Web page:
Posted by Dave Arnold
At home I have an old Garland 6 burner stove with salamander that I picked up at a restaurant auction for a couple hundred bucks in 2001. It never got hot enough to do pizza the way I wanted. In runaway mode it only got to 600°F or so. I knew that to make good pizza I’d need some stone in the oven, but that would only increase the thermal mass, make the oven take much, much longer to heat, and lower the final max temperature. Solution: Embed heaters in the stone with thermocouples to boost the heat of the oven. I bought some pizza stones, cooling racks, bendable immersion heaters, high temp wire, and thermocouples and built the rig you see here.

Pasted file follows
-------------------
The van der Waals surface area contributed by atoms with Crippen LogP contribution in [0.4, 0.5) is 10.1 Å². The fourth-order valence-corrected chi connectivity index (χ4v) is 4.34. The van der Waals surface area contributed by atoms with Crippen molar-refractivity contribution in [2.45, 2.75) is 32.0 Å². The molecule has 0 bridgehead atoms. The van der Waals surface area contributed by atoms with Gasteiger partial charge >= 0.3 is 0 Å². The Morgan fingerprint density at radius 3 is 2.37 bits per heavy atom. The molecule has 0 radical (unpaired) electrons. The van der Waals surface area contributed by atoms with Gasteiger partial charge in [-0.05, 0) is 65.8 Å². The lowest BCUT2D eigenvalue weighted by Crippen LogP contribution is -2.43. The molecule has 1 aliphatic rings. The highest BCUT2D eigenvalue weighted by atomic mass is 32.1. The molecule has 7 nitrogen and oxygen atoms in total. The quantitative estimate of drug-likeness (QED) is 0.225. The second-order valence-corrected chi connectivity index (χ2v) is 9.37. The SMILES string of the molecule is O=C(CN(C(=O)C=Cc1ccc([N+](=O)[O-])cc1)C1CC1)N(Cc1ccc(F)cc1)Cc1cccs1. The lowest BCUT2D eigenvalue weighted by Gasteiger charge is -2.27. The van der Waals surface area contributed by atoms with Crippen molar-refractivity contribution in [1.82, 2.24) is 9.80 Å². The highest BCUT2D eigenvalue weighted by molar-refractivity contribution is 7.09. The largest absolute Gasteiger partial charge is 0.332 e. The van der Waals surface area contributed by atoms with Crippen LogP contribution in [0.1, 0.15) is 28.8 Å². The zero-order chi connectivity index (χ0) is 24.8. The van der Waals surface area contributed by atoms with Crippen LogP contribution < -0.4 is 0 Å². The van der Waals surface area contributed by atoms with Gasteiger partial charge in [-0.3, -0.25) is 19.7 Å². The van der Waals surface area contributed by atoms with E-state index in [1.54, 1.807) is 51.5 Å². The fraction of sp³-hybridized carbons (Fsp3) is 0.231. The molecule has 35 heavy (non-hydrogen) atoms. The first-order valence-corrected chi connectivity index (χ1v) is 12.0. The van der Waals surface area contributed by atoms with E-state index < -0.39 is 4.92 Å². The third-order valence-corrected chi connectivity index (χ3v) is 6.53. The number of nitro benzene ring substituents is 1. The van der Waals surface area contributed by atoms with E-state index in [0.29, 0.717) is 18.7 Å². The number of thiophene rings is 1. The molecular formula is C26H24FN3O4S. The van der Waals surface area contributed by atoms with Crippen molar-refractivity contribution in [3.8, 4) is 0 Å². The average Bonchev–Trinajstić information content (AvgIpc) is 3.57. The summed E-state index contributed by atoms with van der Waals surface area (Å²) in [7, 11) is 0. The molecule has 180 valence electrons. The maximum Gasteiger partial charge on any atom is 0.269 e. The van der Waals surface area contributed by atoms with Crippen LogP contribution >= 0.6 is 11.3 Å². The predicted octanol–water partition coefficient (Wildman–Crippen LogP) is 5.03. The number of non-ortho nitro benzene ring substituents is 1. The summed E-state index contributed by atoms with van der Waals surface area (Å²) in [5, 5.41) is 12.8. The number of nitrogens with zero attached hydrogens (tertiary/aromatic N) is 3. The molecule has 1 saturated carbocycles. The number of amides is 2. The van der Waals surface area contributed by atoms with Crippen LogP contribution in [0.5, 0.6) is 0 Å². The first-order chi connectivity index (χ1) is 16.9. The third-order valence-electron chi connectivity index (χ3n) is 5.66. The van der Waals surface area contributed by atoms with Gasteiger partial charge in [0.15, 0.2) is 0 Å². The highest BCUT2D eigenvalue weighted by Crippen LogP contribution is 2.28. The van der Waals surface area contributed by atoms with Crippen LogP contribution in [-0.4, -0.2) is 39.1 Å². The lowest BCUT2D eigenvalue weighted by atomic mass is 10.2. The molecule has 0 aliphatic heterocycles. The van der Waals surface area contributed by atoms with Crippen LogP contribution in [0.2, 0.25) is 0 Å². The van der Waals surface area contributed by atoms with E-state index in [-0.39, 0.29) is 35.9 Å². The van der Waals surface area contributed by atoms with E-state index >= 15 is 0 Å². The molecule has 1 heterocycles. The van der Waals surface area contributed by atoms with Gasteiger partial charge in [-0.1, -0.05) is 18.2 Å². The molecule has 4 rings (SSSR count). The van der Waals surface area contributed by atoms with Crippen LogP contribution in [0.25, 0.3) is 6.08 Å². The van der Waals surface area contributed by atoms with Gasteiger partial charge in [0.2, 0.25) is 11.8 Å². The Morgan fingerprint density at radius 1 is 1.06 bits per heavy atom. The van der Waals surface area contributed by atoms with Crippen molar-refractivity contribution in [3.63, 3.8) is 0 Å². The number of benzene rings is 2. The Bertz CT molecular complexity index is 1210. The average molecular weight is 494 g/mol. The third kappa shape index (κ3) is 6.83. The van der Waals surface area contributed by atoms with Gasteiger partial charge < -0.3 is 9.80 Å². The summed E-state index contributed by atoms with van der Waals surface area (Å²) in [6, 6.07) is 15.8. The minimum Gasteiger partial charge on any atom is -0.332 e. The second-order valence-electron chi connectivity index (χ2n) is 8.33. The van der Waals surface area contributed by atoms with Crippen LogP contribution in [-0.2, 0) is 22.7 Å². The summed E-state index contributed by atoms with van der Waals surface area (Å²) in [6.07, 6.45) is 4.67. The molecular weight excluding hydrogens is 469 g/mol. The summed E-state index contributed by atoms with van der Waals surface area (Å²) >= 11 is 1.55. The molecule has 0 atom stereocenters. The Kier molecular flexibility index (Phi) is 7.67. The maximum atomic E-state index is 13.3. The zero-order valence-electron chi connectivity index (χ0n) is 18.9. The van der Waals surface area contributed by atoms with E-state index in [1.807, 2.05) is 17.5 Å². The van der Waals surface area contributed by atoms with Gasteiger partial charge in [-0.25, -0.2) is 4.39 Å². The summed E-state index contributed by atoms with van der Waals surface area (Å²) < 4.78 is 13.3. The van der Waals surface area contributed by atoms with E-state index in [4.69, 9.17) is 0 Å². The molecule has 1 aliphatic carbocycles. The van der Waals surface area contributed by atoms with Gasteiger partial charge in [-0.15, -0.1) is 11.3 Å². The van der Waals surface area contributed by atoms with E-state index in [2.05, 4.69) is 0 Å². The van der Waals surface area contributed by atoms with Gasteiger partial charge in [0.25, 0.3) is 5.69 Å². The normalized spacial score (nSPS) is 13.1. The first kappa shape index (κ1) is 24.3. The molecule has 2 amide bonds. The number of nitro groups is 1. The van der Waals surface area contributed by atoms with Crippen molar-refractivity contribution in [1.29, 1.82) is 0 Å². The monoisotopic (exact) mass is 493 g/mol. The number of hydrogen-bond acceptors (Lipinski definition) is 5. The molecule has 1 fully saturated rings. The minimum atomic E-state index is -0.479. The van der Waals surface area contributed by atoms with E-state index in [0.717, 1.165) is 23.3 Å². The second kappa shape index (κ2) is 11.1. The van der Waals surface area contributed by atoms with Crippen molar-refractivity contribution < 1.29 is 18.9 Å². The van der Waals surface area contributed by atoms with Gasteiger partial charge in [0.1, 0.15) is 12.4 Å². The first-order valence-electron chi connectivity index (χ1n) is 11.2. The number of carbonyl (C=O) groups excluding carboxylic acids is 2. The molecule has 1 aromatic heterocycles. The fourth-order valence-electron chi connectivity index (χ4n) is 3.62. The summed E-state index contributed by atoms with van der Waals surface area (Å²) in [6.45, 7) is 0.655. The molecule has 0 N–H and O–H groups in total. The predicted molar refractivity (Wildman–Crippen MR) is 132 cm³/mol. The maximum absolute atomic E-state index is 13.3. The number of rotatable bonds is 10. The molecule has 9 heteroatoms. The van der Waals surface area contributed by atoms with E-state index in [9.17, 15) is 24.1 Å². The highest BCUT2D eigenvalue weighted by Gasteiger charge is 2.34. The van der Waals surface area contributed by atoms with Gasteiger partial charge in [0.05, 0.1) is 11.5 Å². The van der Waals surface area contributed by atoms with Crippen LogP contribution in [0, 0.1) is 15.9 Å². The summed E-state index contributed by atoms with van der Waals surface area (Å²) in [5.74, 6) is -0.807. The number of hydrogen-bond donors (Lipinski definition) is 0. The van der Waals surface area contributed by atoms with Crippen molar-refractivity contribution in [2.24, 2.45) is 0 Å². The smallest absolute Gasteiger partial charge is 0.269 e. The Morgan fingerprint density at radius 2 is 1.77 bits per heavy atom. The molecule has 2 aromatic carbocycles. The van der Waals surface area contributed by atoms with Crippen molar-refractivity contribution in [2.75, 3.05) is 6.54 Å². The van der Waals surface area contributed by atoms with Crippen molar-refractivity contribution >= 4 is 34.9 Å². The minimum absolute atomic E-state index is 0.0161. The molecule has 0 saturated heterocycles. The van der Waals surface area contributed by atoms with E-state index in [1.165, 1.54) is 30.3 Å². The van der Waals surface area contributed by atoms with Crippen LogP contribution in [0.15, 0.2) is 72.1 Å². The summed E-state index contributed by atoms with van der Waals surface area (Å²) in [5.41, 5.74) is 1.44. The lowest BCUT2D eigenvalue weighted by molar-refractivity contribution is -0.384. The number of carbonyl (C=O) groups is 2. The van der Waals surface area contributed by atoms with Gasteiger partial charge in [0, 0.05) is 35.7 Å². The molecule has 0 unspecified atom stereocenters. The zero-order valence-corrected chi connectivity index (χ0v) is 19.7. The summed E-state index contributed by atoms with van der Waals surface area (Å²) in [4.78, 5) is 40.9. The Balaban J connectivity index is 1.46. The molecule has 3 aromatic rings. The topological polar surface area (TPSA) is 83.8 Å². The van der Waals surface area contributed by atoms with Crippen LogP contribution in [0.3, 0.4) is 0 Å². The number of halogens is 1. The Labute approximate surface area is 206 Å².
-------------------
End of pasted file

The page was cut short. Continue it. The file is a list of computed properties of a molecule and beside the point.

I attached the whole thing to a Watlow four-channel temperature controller and added a solenoid valve so the controller could turn the gas off and on. Here is the idea: The gas-fired oven is controlled via a thermocouple in the oven cavity. The oven is fired from below so the floor of the oven is naturally hotter than the dome. That is good. The heater in the cement I hung from the roof of the oven is controlled by its own thermocouple, so is the floor. The problem is that my apartment has only 60 amps of 120 volt service so electricity is scarce. I can’t make coffee and use the air conditioner at the same time. I didn’t have the power to run both the ceiling and floor elements in the oven. It worked OK just using the ceiling. I was able to get the oven temperature as a whole up to 700°F, with the floor up to750°F (because the floor absorbed so much heat from the bottom-fired oven) and the ceiling up to 750°F (because it had a heater in it). Problem was, after the first couple of pizzas, the floor would start to cool and not recover. Damn. Finally, I added an extension cord to a separate circuit in the bathroom to heat the bottom. Now I can do 893°F in the floor! I just can’t make pizza and use the bathroom at the same time. Not if I want privacy anyway.